One of the things that make the Constellation stand out – in my opinion – from the other Omega families of that time, is that the dials on these Constellation models were richly decorated. The use of gold dials, gold hour markers, onyx hour markers, gold hands and gold applied logos and wording is something that wasn’t seen on any of their other collections to this extent. Some of the gold dials had a satin-brushed finish, others had a sun-guilloché pattern or a cross-hatched dial. There were many different dials available for the Omega Constellation in the 1950s and 1960s.

How small is an Omega Constellation?

One of them is that it is a small watch for today’s standards. With a diameter of approx. 34mm it is quite small. In retrospect, it was quite smart of Rolex to create their Oyster Perpetual Day-Date (ref.1803) in 36mm, as that was considered normal for a long time while 34mm is considered small for 10-15 years now. Since I mentioned the Rolex Day-Date anyway, it is interesting to know that a full gold vintage Omega Constellation with gold bracelet was a bit more expensive in those days than the Rolex Day-Date 1803. Although the Omega Constellation Grand Luxe on a gold Reinhor bracelet fetches more than the average gold Day-Date on President bracelet, most gold Constellations are still cheaper to get than a gold Day-Date.

What is the Constellation watch?

The Omega Constellation watch was once the flagship in the Omega collection. This particular family within their collection dates back to 1952 and according to Omega’s Journey Through Time publication (2007) it was because their limited produced Centenary collection was so high in demand by customers. This 1948 Omega Centenary commemorated the 100th birthday of the Omega company and was their first automatic chronometer watch. It wasn’t made in series production but the demand for them was so high, that Omega decided to create a new family of automatic chronometer watches in 1952: The Constellation.

What is the dial on an Omega Constellation watch?

The pie-pan dials (see photo below) were commonly used in the vintage Omega Constellation watches. The use of the gold diamond-shaped hour markers is less common and only seen on the earlier models. In the 1960s Omega added the use of the Onyx stick markers on some of the Constellation models. Better said, these are gold hour markers with an Onyx inlay.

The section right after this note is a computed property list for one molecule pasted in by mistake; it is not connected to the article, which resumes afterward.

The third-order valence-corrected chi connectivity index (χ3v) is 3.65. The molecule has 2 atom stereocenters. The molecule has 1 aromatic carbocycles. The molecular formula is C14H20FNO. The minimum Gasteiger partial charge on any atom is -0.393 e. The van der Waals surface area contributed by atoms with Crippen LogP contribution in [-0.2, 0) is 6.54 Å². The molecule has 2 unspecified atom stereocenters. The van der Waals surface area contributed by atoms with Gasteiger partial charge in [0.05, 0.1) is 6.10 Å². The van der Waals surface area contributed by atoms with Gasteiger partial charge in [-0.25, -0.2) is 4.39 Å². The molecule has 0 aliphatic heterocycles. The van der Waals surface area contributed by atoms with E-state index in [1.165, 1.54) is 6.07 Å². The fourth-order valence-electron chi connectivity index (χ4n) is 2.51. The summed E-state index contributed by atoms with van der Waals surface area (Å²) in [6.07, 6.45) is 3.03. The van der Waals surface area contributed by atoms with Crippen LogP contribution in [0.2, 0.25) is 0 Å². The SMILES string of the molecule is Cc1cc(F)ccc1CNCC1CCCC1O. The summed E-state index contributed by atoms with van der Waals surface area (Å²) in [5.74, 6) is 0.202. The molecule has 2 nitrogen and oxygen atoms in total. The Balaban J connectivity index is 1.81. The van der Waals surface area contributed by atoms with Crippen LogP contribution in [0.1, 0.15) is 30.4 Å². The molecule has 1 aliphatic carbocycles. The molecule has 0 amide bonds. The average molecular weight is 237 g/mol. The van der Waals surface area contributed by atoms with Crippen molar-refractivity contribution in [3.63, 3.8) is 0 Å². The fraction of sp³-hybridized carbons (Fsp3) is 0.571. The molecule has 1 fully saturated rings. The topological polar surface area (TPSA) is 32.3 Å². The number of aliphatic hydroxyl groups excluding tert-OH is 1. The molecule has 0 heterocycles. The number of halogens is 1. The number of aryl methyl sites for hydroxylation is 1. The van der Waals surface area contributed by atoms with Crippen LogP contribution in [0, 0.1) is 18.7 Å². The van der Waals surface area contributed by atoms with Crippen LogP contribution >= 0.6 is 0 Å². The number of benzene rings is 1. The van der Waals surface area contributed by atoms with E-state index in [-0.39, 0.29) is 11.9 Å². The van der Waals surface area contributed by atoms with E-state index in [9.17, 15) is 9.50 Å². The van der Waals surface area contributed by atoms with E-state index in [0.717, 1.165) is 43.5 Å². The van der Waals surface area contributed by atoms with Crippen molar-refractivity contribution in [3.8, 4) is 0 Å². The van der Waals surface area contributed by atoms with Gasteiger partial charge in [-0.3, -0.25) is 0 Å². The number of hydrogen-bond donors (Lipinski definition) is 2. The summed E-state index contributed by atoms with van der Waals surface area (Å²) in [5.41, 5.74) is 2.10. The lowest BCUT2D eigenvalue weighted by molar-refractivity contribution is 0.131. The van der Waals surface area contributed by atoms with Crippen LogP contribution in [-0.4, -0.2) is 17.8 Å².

What makes a constellation attractive?

Another thing that makes the Constellation attractive to a lot of collectors are those nice fancy lugs. Those early Omega Constellations have rounded lugs and were later a bit more restyled to the 1960s. A bit more rectangular, sharp edges but still very elegant (2nd photo below).

When did Omega start making chronometer watches?

It wasn’t made in series production but the demand for them was so high, that Omega decided to create a new family of automatic chronometer watches in 1952: The Constellation. The first Omega Constellation models had bumper movements and distinctive diamond shaped hour markers.

Can you have an Omega Constellation on a gold bracelet?

If you want to have an Omega Constellation on a gold bracelet, like pictured in this article, the price might even double. However, always keep in mind that it is all about condition! Although Omega is able to service a lot of their vintage watches, having a calibre 354 (bumper), 50x, 55x or 56x serviced will cost you.

What watches were made in the 1950s?

1950s – 1960s. The vast majority of the Omega Constellation watches from the early 1950s and 1960s followed the same design language and featured the now-iconic pie-pan dials, diamond-shaped hour markers, and a 10-sided winding crown.

How many stars are in the Omega Constellation case?

Regardless of the specific Constellation model, you will find that there is a picture of the Geneva Observatory engraved on the back of its case, sitting under a sky with an arrangement of eight stars. Each star represents the awards won by Omega in the world chronometer competition.